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*An Essay on the Foundations of Geometry, by Bertrand Russell is part of HackerNoon’s Book Blog Post series. The Table of Links for this book can be found **here**. Chapter III - Section B, Part II: The Axiom of Dimensions*

158. We have seen, in discussing the axiom of Free Mobility, that all position is relative, that is, a position exists only by virtue of relations. It follows that, if positions can be defined at all, they must be uniquely and exhaustively defined by some finite number of such relations. If Geometry is to be possible, it must happen that, after enough relations have been given to determine a point uniquely, its relations to any fresh known point are deducible from the relations already given. Hence we obtain, as an *à priori* condition of Geometry, logically indispensable to its existence, the axiom that *Space must have a finite integral number of Dimensions*. For every relation required in the definition of a point constitutes a dimension, and a fraction of a relation is meaningless. The number of relations required must be finite, since an infinite number of dimensions would be practically impossible to determine. If we remember our axiom of Free Mobility, and remember also that space is a continuum, we may state our axiom, for metrical Geometry, in the form given by Helmholtz (v. Chap. I. § 25): "In a space of n dimensions, the position of every point is uniquely determined by the measurement of n continuous independent variables (coordinates)."

159. So much, then, is *à priori* necessary to metrical Geometry. The restriction of the dimensions to three seems, on the contrary, to be wholly the work of experience. This restriction cannot be logically necessary, for as soon as we have formulated any analytical system, it appears wholly arbitrary. Why, we are driven to ask, cannot we add a fourth coordinate to our *x*, *y*, *z*, or give a geometrical meaning to *x4*? In this more special form, we are tempted to regard the axiom of dimensions, like the number of inhabitants of a town, as a purely statistical fact, with no greater necessity than such facts have.

Geometry affords intrinsic evidence of the truth of my division of the axiom of dimensions into an *à priori* and empirical portion. For while the extension of the number of dimensions to four, or to *n*, alters nothing in plane and solid Geometry, but only adds a new branch which interferes in no way with the old, *some* definite number of dimensions is assumed in all Geometries, nor is it possible to conceive of a Geometry which should be free from this assumption.

160. Let us, since the point seems of some interest, repeat our proof of the apriority of this axiom from a slightly different point of view. We will begin, this time, from the most abstract conception of space, such as we find in Riemann's dissertation, or in Erdmann's extents. We have here, an ordered manifold, infinitely divisible and allowing of Free Mobility. Free Mobility involves, as we saw, the power of passing continuously from any one point to any other, by any course which may seem pleasant to us; it involves, also, that, in such a course, no changes occur except changes of mere position, *i.e.*, positions do not differ from one another in any qualitative way. (This absence of qualitative difference is the distinguishing mark of space as opposed to other manifolds, such as the colour- and tone-systems: in these, every element has a definite qualitative sensational value, whereas in space, the sensational value of a position depends wholly on its spatial relation to our own body, and is thus not intrinsic, but relative.) From the absence of qualitative differences among positions, it follows logically that positions exist only by virtue of other positions; one position differs from another just because they are two, not because of anything intrinsic in either. Position is thus defined simply and solely by relation to other positions. Any position, therefore, is completely defined when, and only when, enough such relations have been given to enable us to determine its relation to any new position, this new position being defined by the same number of relations. Now, in order that such definition may be at all possible, a finite number of relations must suffice. But every such relation constitutes a dimension. Therefore, if Geometry is to be possible, it is *à priori* necessary that space should have a finite integral number of dimensions.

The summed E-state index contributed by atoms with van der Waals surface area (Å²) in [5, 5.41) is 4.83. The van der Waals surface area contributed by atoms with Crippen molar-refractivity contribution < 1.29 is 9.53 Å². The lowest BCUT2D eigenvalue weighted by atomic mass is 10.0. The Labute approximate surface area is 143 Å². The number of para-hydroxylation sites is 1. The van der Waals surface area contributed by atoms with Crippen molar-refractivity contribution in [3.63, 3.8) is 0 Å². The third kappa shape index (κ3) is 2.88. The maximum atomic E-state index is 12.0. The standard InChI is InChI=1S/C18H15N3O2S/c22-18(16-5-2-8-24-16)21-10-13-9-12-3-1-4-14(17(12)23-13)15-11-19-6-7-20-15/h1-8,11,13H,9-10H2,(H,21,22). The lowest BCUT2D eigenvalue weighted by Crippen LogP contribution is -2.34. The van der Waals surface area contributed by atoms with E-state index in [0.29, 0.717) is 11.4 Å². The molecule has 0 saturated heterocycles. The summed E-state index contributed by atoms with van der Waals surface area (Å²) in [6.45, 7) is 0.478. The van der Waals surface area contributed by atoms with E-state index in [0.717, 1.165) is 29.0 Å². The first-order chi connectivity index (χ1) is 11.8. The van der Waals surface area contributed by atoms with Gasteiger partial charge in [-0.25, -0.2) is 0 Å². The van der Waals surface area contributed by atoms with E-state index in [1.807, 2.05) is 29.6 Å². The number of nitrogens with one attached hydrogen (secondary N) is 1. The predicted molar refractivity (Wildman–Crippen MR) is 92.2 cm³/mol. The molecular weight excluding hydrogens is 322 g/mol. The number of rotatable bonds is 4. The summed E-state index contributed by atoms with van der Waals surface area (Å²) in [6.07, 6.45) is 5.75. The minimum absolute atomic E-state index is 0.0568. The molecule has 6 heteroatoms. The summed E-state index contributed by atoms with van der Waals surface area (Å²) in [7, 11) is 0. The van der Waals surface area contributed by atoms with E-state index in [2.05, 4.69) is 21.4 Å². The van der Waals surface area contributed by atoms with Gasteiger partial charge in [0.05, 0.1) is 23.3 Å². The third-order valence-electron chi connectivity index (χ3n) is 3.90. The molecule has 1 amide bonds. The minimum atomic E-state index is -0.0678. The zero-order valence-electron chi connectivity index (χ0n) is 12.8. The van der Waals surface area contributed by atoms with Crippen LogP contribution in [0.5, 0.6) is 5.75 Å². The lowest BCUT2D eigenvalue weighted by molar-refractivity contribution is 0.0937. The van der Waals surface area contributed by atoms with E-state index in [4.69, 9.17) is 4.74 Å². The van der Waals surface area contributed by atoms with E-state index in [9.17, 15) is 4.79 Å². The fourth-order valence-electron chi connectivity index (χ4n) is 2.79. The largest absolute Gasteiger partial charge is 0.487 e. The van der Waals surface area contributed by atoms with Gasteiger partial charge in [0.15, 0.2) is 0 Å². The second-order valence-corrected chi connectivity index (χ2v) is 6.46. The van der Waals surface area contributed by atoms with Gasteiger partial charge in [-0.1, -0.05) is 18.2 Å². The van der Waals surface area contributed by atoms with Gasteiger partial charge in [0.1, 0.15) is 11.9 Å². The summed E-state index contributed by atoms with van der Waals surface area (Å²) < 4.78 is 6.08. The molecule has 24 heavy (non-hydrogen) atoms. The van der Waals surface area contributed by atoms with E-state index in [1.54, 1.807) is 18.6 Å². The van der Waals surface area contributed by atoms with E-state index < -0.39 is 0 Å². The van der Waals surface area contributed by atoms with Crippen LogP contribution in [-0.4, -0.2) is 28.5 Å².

161. The limitation of the dimensions to three is, as we have seen, empirical; nevertheless, it is not liable to the inaccuracy and uncertainty which usually belong to empirical knowledge. For the alternatives which logic leaves to sense are discrete—if the dimensions are not three, they must be two or four or some other number—so that *small* errors are out of the question. Hence the final certainty of the axiom of three dimensions, though in part due to experience, is of quite a different order from that of (say) the law of Gravitation. In the latter, a small inaccuracy might exist and remain undetected; in the former, an error would have to be so considerable as to be utterly impossible to overlook. It follows that the certainty of our whole axiom, that the number of dimensions is three, is almost as great as that of the *à priori* element, since this element leaves to sense a definite disjunction of discrete possibilities.

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*This book is part of the public domain. Bertrand Russell. (1897). AN ESSAY ON THE FOUNDATIONS OF GEOMETRY. Urbana, Illinois: Project Gutenberg. Retrieved June 2022, from **https://www.gutenberg.org/files/52091/52091-h/52091-h.htm#N158*

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